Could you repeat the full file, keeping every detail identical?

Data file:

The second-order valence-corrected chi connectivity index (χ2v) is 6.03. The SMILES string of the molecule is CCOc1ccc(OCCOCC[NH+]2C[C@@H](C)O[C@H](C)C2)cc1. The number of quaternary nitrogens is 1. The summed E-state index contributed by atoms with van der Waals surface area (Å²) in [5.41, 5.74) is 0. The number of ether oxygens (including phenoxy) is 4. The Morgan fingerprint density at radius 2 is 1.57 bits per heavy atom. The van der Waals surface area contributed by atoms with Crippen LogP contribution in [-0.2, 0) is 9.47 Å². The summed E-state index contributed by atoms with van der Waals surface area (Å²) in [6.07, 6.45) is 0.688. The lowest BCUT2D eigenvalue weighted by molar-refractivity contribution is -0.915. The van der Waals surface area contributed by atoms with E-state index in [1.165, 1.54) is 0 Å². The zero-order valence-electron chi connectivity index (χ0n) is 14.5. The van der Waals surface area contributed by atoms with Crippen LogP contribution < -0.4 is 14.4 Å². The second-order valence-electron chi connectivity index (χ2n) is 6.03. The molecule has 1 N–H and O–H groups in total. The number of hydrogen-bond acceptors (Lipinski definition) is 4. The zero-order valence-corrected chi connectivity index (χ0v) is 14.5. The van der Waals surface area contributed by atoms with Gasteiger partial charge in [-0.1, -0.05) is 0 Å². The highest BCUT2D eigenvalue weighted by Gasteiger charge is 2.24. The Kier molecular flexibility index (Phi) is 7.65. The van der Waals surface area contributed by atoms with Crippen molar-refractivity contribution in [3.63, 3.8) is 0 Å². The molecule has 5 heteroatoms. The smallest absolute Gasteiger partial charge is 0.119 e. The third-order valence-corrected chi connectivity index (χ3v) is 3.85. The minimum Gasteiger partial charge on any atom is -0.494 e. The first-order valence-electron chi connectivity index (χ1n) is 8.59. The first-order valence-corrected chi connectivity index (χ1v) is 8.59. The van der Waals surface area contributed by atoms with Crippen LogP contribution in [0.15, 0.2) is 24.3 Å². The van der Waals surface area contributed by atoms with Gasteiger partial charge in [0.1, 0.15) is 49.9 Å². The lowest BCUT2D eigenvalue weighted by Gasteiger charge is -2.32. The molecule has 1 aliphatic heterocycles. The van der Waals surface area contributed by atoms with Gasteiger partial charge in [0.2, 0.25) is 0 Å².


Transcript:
The second-order valence-corrected chi connectivity index (χ2v) is 6.03. The SMILES string of the molecule is CCOc1ccc(OCCOCC[NH+]2C[C@@H](C)O[C@H](C)C2)cc1. The number of quaternary nitrogens is 1. The summed E-state index contributed by atoms with van der Waals surface area (Å²) in [5.41, 5.74) is 0. The number of ether oxygens (including phenoxy) is 4. The Morgan fingerprint density at radius 2 is 1.57 bits per heavy atom. The van der Waals surface area contributed by atoms with Crippen LogP contribution in [-0.2, 0) is 9.47 Å². The summed E-state index contributed by atoms with van der Waals surface area (Å²) in [6.07, 6.45) is 0.688. The lowest BCUT2D eigenvalue weighted by molar-refractivity contribution is -0.915. The van der Waals surface area contributed by atoms with E-state index in [1.165, 1.54) is 0 Å². The zero-order valence-electron chi connectivity index (χ0n) is 14.5. The van der Waals surface area contributed by atoms with Crippen LogP contribution < -0.4 is 14.4 Å². The second-order valence-electron chi connectivity index (χ2n) is 6.03. The molecule has 1 N–H and O–H groups in total. The number of hydrogen-bond acceptors (Lipinski definition) is 4. The zero-order valence-corrected chi connectivity index (χ0v) is 14.5. The van der Waals surface area contributed by atoms with Gasteiger partial charge in [-0.1, -0.05) is 0 Å². The highest BCUT2D eigenvalue weighted by Gasteiger charge is 2.24. The Kier molecular flexibility index (Phi) is 7.65. The van der Waals surface area contributed by atoms with Crippen molar-refractivity contribution in [3.63, 3.8) is 0 Å². The molecule has 5 heteroatoms. The smallest absolute Gasteiger partial charge is 0.119 e. The third-order valence-corrected chi connectivity index (χ3v) is 3.85. The minimum Gasteiger partial charge on any atom is -0.494 e. The first-order valence-electron chi connectivity index (χ1n) is 8.59. The first-order valence-corrected chi connectivity index (χ1v) is 8.59. The van der Waals surface area contributed by atoms with Crippen LogP contribution in [0.15, 0.2) is 24.3 Å². The van der Waals surface area contributed by atoms with Gasteiger partial charge in [0.1, 0.15) is 49.9 Å². The lowest BCUT2D eigenvalue weighted by Gasteiger charge is -2.32. The molecule has 1 aliphatic heterocycles. The van der Waals surface area contributed by atoms with Gasteiger partial charge in [0.2, 0.25) is 0 Å².